Onefootball talks to Michiel Jongsma on the state of Dutch football and why the nation is facing a decline in their footballing fortunes
Dutch football has lost the progressive outlook that made it so successful in the past and has been overtaken by other nations according to Michiel Jongsma, a Dutch football expert and writer for BeNeFoot.com.
Speaking to the Onefootball podcast, Jongsma lamented the new generation’s conservative approach as well as the turmoil that has engulfed the national team and seen fans question the direction of Dutch football, both on a national and international level.
The steep decline of the Dutch national team has come as a surprise to many and shows no signs of slowing down any time soon. Finalists at the 2010 World Cup in South Africa, the Dutch team finished bottom of their group at the European Championship two years later and most recently, failed to qualify for the latest edition of the tournament in France last summer.
“The Dutch have a reputation for being quite progressive in general as a people,” says Jongsma. “In terms of politics we have kind of lost that edge already, but in terms of football we now definitely have as well.”
That progressive mentality has been lost because Dutch football is too content with living in the past while their rivals overtake them on and off the pitch.
“There has been such an arrogance, justified for a long time as well, in Dutch football culture,” he admits. “But over the last 10-15 years we have just been surpassed by so many nations.” The continued arrogance, through underwhelming performances have meant that Dutch football has stagnated.
Germany, believes Jongsma, is a perfect example of a country that has learned from the Dutch mistakes. Faced with their own crisis in 2004 after a group-stage exit at the Euros in Portugal and two years before their hosting of the 2006 World Cup, they “saw what [the Netherlands] did right, improved what [they did wrong], while the Dutch were just standing around, looking proud of what they had achieved.” Germany has gone on to reach at least the semi-finals in each of the last six major tournaments.
Last week Ruud Gullit spoke to the Guardian and described Dutch football as a mess. According to Gullit Dutch football “still thinks they know everything”, priding themselves on the 1974 World Cup and 1988 European Championship (when Gullit led Holland to victory).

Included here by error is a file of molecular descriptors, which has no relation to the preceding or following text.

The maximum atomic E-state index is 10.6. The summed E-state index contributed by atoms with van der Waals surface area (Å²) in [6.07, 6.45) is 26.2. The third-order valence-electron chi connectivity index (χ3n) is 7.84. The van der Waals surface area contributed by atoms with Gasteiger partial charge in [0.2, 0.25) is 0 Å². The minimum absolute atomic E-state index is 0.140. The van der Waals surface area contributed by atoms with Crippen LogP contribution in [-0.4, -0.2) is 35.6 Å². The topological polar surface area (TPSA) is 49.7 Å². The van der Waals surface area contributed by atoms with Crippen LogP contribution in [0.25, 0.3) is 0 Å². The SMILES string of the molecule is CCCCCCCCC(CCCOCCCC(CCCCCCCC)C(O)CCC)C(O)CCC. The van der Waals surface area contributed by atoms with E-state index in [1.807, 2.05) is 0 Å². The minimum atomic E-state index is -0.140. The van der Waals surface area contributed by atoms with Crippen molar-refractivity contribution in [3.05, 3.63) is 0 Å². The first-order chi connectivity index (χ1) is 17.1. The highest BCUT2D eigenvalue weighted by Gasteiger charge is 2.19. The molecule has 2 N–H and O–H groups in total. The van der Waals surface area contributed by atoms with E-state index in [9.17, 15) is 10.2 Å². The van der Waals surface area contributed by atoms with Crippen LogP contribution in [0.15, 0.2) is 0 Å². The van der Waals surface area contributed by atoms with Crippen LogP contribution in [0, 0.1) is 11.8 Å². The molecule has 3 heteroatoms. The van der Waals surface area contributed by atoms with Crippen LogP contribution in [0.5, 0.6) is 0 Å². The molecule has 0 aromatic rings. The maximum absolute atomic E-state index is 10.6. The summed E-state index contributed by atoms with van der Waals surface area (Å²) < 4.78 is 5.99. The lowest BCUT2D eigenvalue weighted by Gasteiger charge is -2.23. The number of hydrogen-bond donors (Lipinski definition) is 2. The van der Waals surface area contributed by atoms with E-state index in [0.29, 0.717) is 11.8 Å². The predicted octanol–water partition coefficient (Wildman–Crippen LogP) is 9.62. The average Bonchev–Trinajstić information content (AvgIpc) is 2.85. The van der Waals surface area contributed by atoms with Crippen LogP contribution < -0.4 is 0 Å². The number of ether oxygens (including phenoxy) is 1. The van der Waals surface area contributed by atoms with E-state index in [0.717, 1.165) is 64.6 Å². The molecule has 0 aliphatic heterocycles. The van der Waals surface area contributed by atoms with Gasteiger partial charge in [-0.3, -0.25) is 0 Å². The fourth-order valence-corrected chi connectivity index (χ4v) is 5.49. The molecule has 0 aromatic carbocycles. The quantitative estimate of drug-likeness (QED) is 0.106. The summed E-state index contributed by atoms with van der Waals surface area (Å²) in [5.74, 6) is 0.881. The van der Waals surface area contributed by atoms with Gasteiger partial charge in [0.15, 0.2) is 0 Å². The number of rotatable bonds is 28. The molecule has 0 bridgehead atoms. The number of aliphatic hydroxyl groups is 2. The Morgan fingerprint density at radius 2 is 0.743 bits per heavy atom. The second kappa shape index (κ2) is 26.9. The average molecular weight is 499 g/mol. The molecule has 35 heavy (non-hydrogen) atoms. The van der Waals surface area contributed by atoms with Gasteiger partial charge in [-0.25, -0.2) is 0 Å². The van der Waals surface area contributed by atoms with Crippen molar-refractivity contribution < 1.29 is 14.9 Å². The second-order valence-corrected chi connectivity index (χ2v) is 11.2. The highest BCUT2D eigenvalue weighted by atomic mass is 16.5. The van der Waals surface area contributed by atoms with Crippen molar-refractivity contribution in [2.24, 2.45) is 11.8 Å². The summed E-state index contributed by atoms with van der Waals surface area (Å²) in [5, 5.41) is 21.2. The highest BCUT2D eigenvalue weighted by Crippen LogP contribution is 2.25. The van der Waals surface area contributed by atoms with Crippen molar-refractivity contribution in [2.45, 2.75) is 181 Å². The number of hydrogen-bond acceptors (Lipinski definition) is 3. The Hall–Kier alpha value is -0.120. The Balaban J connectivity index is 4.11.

Jongsma is in full agreement with the Dutch legend: “It is truly astonishing when you look at how conservative and to an extent, dumb, Dutch football culture is at the moment.”
“We have an idea of what beautiful football should be; it’s a 4-3-3 with wide wingers,” he continued. “With a footballing midfield and we’ll basically shy away from balance because we can all chip in, in different positions.” Jongsma is talking about Totaalvoetbal, brought to prominence after the Dutch performances at the 1974 World Cup and widely regarded as the most entertaining way to play football.
Instead, this free-flowing style has been replaced by a conservative possession-based game that Jongsma describes as incredibly stale. “The belief is that those possession numbers will win you the game rather than shots on goal, and that has been a big problem at the moment.”
Many in the Netherlands have called for change but there is no consensus as to how or where those changes should be implemented. National team coach Danny Blind has come under fire after recent performances but maintains that he will not resign. In fact, there has been change within the Dutch FA, perhaps too much for its own good. After Blind’s appointment his assistant, Dick Advocaat, left suddenly for Fenerbahce while his replacement Gullit lasted only four days after falling out with technical director Hans van Breukelen.
This instability at the top has had effects on the national team as well as the Eredivisie. With no clear direction, and, at least by Dutch standards, an unnatural approach to playing the game, a talented squad is struggling to beat “a vastly inferior side [in Sweden]”, says Jongsma. Added to that is the fact that “the nurturing of young talents is not as good as it once was” and the young talent that is coming through – and that still exists in the Dutch system – is not able to make the step up to the level that is required of them.
Jongsma feels there is an element of “feeling sorry for ourselves” that is holding back Dutch football and that financial capability should not take all the blame. The main argument is often that the Eredivisie cannot compete with the bigger leagues in terms of finance. While that is absolutely true, Jongsma compares the Netherlands, where the number of people registered as footballers (whether professional or not) is one of the highest in Europe, to other nations with similar financial constraints.
“To an extent Portugal should be a good example [of smaller nations achieving more with smaller budgets],” he argues. “[Portugal has] both their league teams in order, and the national team did quite well this summer.” Jongsma. The fact that other nations such as the Czech Republic and Belgium, nations with less financial means and citizens than the Dutch, have managed to overtake them shows that money or relative population size is not the main issue here.
“But somehow we feel we can just blame it on England because they have so much money and we’re so sorry for ourselves,” finishes Jongsma. In fact, the problem goes much deeper and it may be a while yet before we see Dutch sides playing beautiful football again at the highest level.